The large turnout at Tom Kendell's Requiem Mass on 24 October at St John Vianney's Church, Mulgrave, indicated the high regard in which he was widely held, especially for his educational achievements. Among the Mass concelebrants were Bishop Moore from Papua New Guinea, Fr Stenhouse, editor of 'Annals', and the present and former Principals of Mazenod College.
During his long period as Principal of Sacred Heart College, Oakleigh, it became one of Australia's outstanding Catholic schools, by virtue of its religious ethos, moral tone, academic standards and sporting achievements. Tom Kendell was a regular contributor to 'AD2000', offering his typically frank views on Catholic education and what needed to be done - views not always warmly received in high places. This journal extends its sympathy to Tom's family - he will be sorely missed. The Catholic community has lost a great man and a true visionary in the field of education.
This article is adapted from Nicholas Kendell's tribute to his father at the Requiem Mass.
From the time he left school in Adelaide at 13 to work as a "lolly boy", progressing to the rank of projectionist at the local cinema, Tom Kendell was looked upon by those around him as a leader. Subsquently, he decided to return to school to complete his matriculation - a feat he accomplished after an absence of five years from formal education.
A brief stint in the novitiate of the Christian Brothers led him to believe that the religious life, though very worthwhile, was not for him. South Australian State titles in boxing, athletics and cycling would be testament to his commitment to tasks and application to a work ethic. (Until his dying day he maintained that he was robbed of an Australian lightweight title by a bad points decision!)
Tom coached and managed the South Australian State athletics team for four years, coached many school athletes to high achievements in both Victoria and South Australia, and for 14 years hosted the athletics segment on World of Sport in Adelaide. He used to tape his voice from the television on one of the old reel- to-reel tape recorders, and on returning home would spend hours critically analysing his voice projection, inflection and any mistakes made. One could rest assured he would not repeat any shortcomings.
Tom finally decided that a life in education was to be his vocation. It would become more than just a job, as over the years he helped mould the lives of others, placing no limits on his time and generosity.
There was very little that he would not do for his students. In the early days our house in Magill Road was inundated with Rostrevor athletes on Summer camps, while later he would spend hours at night investigating ways to make Sacred Heart the best possible Catholic school in Victoria - a task many people believe he achieved with flying colours.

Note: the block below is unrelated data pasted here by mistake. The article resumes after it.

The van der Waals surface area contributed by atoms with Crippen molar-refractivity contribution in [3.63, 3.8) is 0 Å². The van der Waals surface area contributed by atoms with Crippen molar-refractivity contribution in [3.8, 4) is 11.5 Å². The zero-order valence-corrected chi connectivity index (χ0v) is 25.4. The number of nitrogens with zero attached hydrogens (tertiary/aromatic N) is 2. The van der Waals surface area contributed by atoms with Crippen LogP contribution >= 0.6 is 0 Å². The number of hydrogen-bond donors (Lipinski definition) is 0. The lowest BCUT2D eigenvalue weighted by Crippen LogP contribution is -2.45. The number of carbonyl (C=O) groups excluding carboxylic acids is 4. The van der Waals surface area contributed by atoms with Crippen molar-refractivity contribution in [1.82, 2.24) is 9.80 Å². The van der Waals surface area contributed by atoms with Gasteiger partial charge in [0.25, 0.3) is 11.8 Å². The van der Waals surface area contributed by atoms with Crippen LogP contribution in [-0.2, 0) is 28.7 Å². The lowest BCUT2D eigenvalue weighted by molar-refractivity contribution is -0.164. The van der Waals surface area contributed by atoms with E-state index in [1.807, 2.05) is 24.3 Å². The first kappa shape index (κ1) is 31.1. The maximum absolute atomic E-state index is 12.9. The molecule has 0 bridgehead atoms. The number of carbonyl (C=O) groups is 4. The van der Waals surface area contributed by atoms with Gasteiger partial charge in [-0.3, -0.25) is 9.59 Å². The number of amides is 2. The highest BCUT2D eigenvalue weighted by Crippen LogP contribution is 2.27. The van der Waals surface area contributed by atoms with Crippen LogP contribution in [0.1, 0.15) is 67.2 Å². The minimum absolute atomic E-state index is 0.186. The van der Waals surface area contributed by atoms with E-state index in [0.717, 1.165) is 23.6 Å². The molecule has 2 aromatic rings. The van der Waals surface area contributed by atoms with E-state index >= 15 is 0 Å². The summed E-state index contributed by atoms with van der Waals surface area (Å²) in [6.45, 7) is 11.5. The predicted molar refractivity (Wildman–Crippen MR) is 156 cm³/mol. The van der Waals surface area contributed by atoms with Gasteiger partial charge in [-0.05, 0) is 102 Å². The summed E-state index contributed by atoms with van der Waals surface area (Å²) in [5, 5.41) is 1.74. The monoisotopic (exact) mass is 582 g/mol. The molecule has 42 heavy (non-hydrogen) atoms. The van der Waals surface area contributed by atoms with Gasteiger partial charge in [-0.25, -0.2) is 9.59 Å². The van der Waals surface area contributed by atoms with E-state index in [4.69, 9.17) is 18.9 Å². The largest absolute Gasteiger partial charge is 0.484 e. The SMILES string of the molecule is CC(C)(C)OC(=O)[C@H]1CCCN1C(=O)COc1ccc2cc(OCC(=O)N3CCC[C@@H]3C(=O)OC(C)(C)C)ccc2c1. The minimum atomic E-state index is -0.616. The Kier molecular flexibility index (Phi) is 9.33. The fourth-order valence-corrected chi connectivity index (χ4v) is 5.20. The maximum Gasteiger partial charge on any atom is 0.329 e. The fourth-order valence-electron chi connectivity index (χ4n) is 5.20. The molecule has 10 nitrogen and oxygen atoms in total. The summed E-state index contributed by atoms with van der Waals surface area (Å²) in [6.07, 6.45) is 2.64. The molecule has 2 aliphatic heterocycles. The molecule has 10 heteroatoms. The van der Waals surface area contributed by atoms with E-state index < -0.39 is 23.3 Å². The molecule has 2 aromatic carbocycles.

Tom Kendell was determined to provide a top quality Catholic education for Catholic families regardless of their financial status or location. And such was the school's growing reputation that there were often waiting lists for entry, and many girls travelled from the farthest reaches of greater Melbourne for the privilege of attending Sacred Heart.
At times he was unpopular, both with the Melbourne Catholic Education Office and local parish priests, but he remained unflinching in his opinions and beliefs and proved to all that he was a man of conviction and honour. He was always of the opinion that in teaching it is better to be respected and not liked than to be liked and not respected. He was both.
His time at Sacred Heart was rewarding in many ways, with exceptional student achievements, sporting successes, study tours - including two visits to the Vatican and private audiences with the Holy Father - and a succession of outstanding young Catholic women graduating from the school.
Soon after Tom began teaching he met, fell in love with and married his soul-mate, Madeleine. They would be happily married for almost 40 years. While Tom's time at school certainly accounted for a major slice of his life, his one true love was his family. His devoted wife was always a strong supporter of his work and their relationship was built around love and commitment to each other. He was also very proud of his children - Ruth, a mother of three, and the present writer, who followed in his father's footsteps and is now teaching at an International School in Hong Kong.
In the final weeks of his life Tom was not afraid of dying, for he was at peace with God and his family - in his passing what more could he ask for? He wanted to be remembered for the fact that he was a loving family man, a committed Catholic and a true believer in the value of a good Catholic education.
One of his favourite quotes when inspiring athletes was "To succeed is to suffer and to suffer is to succeed". Tom Kendell, thankfully, did not suffer too long, but as a husband, a father, a friend, an educator and a man his life was certainly a demonstrable success.